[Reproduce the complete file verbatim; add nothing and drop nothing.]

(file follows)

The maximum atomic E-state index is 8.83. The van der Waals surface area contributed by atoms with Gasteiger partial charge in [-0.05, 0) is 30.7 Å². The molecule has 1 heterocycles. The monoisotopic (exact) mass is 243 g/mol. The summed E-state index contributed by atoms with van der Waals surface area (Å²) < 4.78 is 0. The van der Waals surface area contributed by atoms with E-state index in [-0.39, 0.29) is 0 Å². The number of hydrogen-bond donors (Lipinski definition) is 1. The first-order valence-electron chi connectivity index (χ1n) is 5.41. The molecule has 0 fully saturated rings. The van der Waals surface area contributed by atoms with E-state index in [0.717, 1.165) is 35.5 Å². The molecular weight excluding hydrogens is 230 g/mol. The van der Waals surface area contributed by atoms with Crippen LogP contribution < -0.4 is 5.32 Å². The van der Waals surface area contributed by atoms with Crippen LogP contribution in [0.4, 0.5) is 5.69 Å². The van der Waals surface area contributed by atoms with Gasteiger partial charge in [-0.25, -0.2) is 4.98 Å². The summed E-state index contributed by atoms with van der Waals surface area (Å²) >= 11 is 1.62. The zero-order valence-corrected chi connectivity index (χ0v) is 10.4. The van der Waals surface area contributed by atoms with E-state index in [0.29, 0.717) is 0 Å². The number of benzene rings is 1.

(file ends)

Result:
The maximum atomic E-state index is 8.83. The van der Waals surface area contributed by atoms with Gasteiger partial charge in [-0.05, 0) is 30.7 Å². The molecule has 1 heterocycles. The monoisotopic (exact) mass is 243 g/mol. The summed E-state index contributed by atoms with van der Waals surface area (Å²) < 4.78 is 0. The van der Waals surface area contributed by atoms with E-state index in [-0.39, 0.29) is 0 Å². The number of hydrogen-bond donors (Lipinski definition) is 1. The first-order valence-electron chi connectivity index (χ1n) is 5.41. The molecule has 0 fully saturated rings. The van der Waals surface area contributed by atoms with E-state index in [0.717, 1.165) is 35.5 Å². The molecular weight excluding hydrogens is 230 g/mol. The van der Waals surface area contributed by atoms with Crippen LogP contribution < -0.4 is 5.32 Å². The van der Waals surface area contributed by atoms with Crippen LogP contribution in [0.4, 0.5) is 5.69 Å². The van der Waals surface area contributed by atoms with Gasteiger partial charge in [-0.25, -0.2) is 4.98 Å². The summed E-state index contributed by atoms with van der Waals surface area (Å²) >= 11 is 1.62. The zero-order valence-corrected chi connectivity index (χ0v) is 10.4. The van der Waals surface area contributed by atoms with E-state index in [0.29, 0.717) is 0 Å². The number of benzene rings is 1.